"I needed some hardware, and I didn't know where to get it, and I figured I could make it myself," he said.
He bought his first anvil, along with a small, hand-cranked, coal-fired forge. "I just had a little backyard setup, and as long as it didn't rain or snow too hard I could work outside," he said.
At the time, there were no blacksmithing classes offered locally and there was no Blacksmith Guild of Central Maryland, an organization Vincent later helped found. It now has about 200 members and offers blacksmithing classes at the Carroll County Farm Museum and elsewhere.
Vincent took his first classes at a weekend workshop in Dover, Del. That led to his first commission, which was making antique nails for a museum restoration project in that state. He used the proceeds to buy more tools and to take more classes.
"You can stand around in your back yard doing this, but you don't get very far unless you're around other people," he said. "So I also started going down to Arlington, Va., ... to meetings and workshops held by the guild down there."
He also began volunteering at the Carroll County Farm Museum, which by that time had its own small blacksmith shop. The museum eventually became a nexus for a handful of locals interested in learning the craft.
"At the farm museum, I had a place to practice and a place to work in the winter time," Vincent said. "There, you're in front of the public and talking about what you do and making little pieces, and the Blacksmith Guild of Central Maryland kind of grew out of the guys who volunteered there.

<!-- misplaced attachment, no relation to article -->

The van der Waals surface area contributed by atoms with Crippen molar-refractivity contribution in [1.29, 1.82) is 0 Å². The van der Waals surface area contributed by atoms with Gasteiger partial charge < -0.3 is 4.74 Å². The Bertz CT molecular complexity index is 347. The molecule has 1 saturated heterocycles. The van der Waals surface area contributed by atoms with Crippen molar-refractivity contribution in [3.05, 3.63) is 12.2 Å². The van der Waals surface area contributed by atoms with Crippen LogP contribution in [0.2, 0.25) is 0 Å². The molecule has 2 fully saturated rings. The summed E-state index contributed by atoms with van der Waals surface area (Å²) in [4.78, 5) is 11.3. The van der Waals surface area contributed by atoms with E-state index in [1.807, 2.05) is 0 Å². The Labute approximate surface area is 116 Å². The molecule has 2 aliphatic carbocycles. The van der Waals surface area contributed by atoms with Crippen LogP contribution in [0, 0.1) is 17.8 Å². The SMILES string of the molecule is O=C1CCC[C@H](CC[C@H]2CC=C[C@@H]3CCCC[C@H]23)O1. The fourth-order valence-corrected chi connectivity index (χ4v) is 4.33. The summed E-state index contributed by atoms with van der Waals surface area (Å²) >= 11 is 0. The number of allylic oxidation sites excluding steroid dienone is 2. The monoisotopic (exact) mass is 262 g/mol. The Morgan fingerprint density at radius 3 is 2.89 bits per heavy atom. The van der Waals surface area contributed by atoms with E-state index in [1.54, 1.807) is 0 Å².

"Originally there was old Marshall Crumbacker, who ran the shop down there from when the museum opened until the 1970s," he said, referring to the patriarch of local blacksmiths for whom the farm museum's shop is now named.
"Then the next group was Randy McDaniel and Ken Schwartz. The two of them worked there until about when I showed up. Ken went on to Colonial Williamsburg in the early 1980s and now he's the master of the shop down there. Randy is in Redding, Pa., still doing high-end blacksmith work up there.
"We had six or eight people in the guild when we started out, and now we have over 200 members," he said. "We also have a whole teaching facility at the farm museum, which is one of the nicer ones around in the country for what you pay for classes."
In 1991, Vincent decided it was time to chuck his day job and devote himself to full-time to the job he loved best.
"I was 10 years into blacksmithing ... and I began selling at a wholesale market in Philadelphia and people bought like crazy," he said. "One weekend I just had an incredible show, and I came home and quit my job."
He now works longer hours than he ever did as an economic forecaster, but has no regrets.
"Pretty much all the time I have I'm working, but I don't mind putting in the hours, because this is what I do," he said as he leaned over one of his benches and peered at preliminary drawings for another work in progress.
"And I'm always impressed with what I come up with."